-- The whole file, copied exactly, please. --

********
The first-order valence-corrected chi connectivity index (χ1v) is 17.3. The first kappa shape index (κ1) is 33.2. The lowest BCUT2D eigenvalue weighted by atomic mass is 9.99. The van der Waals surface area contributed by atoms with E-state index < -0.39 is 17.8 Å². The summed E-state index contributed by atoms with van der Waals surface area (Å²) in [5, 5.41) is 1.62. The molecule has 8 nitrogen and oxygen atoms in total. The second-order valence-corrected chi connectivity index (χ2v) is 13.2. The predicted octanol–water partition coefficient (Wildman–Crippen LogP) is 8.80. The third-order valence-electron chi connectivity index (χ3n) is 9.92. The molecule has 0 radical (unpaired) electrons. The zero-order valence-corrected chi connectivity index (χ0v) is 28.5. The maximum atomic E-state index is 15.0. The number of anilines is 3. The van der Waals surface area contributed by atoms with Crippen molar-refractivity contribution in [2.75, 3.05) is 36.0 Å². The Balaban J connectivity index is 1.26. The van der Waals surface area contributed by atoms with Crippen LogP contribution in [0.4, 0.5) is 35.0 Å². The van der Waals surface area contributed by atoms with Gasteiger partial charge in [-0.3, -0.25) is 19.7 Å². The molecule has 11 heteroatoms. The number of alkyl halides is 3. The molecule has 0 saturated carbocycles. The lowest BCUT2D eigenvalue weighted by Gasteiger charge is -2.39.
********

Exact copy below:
The first-order valence-corrected chi connectivity index (χ1v) is 17.3. The first kappa shape index (κ1) is 33.2. The lowest BCUT2D eigenvalue weighted by atomic mass is 9.99. The van der Waals surface area contributed by atoms with E-state index < -0.39 is 17.8 Å². The summed E-state index contributed by atoms with van der Waals surface area (Å²) in [5, 5.41) is 1.62. The molecule has 8 nitrogen and oxygen atoms in total. The second-order valence-corrected chi connectivity index (χ2v) is 13.2. The predicted octanol–water partition coefficient (Wildman–Crippen LogP) is 8.80. The third-order valence-electron chi connectivity index (χ3n) is 9.92. The molecule has 0 radical (unpaired) electrons. The zero-order valence-corrected chi connectivity index (χ0v) is 28.5. The maximum atomic E-state index is 15.0. The number of anilines is 3. The van der Waals surface area contributed by atoms with Crippen molar-refractivity contribution in [2.75, 3.05) is 36.0 Å². The Balaban J connectivity index is 1.26. The van der Waals surface area contributed by atoms with Crippen LogP contribution in [0.4, 0.5) is 35.0 Å². The van der Waals surface area contributed by atoms with Gasteiger partial charge in [-0.3, -0.25) is 19.7 Å². The molecule has 11 heteroatoms. The number of alkyl halides is 3. The molecule has 0 saturated carbocycles. The lowest BCUT2D eigenvalue weighted by Gasteiger charge is -2.39.